Let the good times roll as Trade Secrets heads to Melbourne institution MoVida. If you don’t know it already, I don’t really know what to tell you. We hang out with co-owner Andy McMahon, who despite being a mad Collingwood fan is an otherwise decent bloke.
So you’re one of the owners with Frank?
Yeah, Frank (Cammora). So Frank and I started this, yeah, we were together at a pub in west Melbourne for about three years, down in a pub on Spencer Street called the Karen, and then it came time to selling that and we looked at each other and had a bit of a cult following and thought, let’s do something together – erm, and a few other guys went their own way and we came in here together, 2003…
Is it really that long?
Yeah man, I know. Do you want a drink?
CAPI! The bubs.
That’s not the table 12 leftover that we’re reselling?
No, no, I only just opened the bottle. [laughs]
So, I feel like you get to a point in your thirteen years where you institutionalise? Is it fair to say that you feel like you’ve hit that point?
Yes and no? We’ve been together a long, long, time and it works, you know. We look to do other projects as well, just to keep ourselves fresh. We couldn’t relaunch the brand if we needed to or anything like that too dramatically, it just wouldn’t make any sense for the punters.
So how long’s MoVida Next Door been around for?
Next Door happened about five years, I reckon, after we started here, so call it 2008? It was a shitty little milk bar, little sandwich joint, that we used to get a toasted cheese and tomato sandwich from every there every now and then.It came out that the bloke was keen to get out and go. We thought we’d be holding people in there having a drink and some oysters and then coming in here for dinner – but then people wanted to stay there. It’s probably a better reflection of a true tapas bar than in here anyway.
I think it’s amazing to see all the people that come in and out, you obviously have pretty good staff retention to date.
Yeah, we’re pretty humble in our personalities. It was never meant to be the beast it was, it was a small restaurant with a front-of-house staff of six or seven people and likewise in the kitchen. And now we’ve got 140 people working for us.
We’ve tried to keep that mentality of if you work here, you’re one of the fam. If you’re in a jam or a pickle and you need a loan, we’re happy to do it. Happy to sit here and have a few drinks with you after service. We look after people fairly, and I think people reward us by being here for a long time, and doing a great job for the entirety of their time at MoVida.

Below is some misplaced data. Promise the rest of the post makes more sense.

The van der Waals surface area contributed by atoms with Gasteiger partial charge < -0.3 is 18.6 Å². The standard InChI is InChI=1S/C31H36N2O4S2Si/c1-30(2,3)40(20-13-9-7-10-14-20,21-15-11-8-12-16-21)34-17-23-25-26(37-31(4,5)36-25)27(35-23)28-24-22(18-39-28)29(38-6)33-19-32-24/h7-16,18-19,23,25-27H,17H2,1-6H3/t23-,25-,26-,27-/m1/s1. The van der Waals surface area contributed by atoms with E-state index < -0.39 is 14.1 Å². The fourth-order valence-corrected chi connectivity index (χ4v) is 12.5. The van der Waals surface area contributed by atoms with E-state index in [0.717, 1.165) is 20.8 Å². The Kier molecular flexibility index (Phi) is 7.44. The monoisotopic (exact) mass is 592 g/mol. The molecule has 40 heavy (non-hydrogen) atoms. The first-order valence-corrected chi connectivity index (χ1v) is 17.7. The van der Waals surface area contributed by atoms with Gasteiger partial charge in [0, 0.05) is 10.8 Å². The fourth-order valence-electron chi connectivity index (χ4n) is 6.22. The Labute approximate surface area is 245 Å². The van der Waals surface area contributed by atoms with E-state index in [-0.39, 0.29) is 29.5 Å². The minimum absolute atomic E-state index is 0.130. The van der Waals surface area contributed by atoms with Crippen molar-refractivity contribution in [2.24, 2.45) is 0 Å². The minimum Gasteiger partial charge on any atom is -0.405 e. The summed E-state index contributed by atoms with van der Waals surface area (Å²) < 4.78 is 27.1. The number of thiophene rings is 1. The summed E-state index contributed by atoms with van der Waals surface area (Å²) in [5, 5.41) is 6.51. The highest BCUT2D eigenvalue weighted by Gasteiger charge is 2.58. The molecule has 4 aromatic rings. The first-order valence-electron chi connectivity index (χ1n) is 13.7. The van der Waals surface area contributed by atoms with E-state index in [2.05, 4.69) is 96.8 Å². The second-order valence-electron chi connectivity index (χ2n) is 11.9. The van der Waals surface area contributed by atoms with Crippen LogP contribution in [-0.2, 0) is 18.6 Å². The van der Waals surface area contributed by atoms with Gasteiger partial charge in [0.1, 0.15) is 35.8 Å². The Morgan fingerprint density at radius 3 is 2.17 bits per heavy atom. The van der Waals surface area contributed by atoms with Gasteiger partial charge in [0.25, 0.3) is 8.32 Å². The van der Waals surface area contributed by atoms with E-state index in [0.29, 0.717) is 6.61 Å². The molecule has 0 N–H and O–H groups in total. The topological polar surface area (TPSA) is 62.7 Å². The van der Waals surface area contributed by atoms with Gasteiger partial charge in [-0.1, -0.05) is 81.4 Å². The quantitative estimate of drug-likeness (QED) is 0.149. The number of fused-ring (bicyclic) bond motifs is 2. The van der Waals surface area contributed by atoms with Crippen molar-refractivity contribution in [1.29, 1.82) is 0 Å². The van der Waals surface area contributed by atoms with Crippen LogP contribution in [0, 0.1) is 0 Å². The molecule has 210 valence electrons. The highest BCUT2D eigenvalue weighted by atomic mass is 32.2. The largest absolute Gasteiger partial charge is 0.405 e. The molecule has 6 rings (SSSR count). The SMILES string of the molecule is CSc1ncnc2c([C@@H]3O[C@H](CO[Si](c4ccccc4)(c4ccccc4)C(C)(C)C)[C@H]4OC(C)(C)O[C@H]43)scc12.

Does Frank get interviewed five times more than you do?
Yes, at least.
Does that make you angry?
Not at all.
Not at all. You’re okay with it?
I’m happy in the background. It’s his heritage, he’s the chef. [laughs] People don’t come into the restaurant to be dazzled by the waiter, they come in for the food. I understand my place in the pecking order. And I certainly don’t crave limelight, it’s not my bag, baby.
So, any plans? Sydney, you probably wouldn’t call a failure… Well, what would you call it?
Look, I probably thought it was going to be there a lot longer than it was. I think if year one, two, three were counted it was popular, it was crazy, it was probably just a victim of a couple of different things. I think the location that we chose in the end probably wasn’t right for the time. If we had a crack at it again we’d probably be in a different location than we were. Also, I’d say the Sydney market is very different to Melbourne.
There’s not a lot of people nailing it all that successfully then, they’re very different beasts, aren’t they?
They’re very different beasts. Here in the CBD where all our restaurants are, it’s so easy for people to try new places, to get around. It’s four blocks, it’s relatively flat, you jump on a tram. Up there, to get from Balmaine to Darlinghurst is just a nightmare. People don’t do it. So by default, all these restaurants become destination-only places, people don’t just drop in to bistros. And with our business model, you need that constant turnover.
So what else would you do if you weren’t doing this?
I did a little bit of graphic and artwork and design stuff like that; I’d still like to do that maybe one day. My family’s into a lot of gaming and races so I’d probably be like a few of my cousins and end up in that game as a bookmaker or something.
So, approach them, right?
Yeah, they’ve gone on the gates!
This is still a gamble though, alright? [laughs]
Of course it’s a gamble!
Just different shit
Everything’s a gamble.
True. So what’s your knock-off? What’s your go-to?
Oh, look, I’m Catholic Irish background, I like a beer, try and get past about three beers before I get home, just to deal with the kids, make it a little bit easier. [laughs]
And just quickly, what are we eating?
This one here is smoked eel, celery remoulade, and a little bit of dried jamon. And then a little duck liver pate which is always good.
Plenty to get into then, gotta be done!
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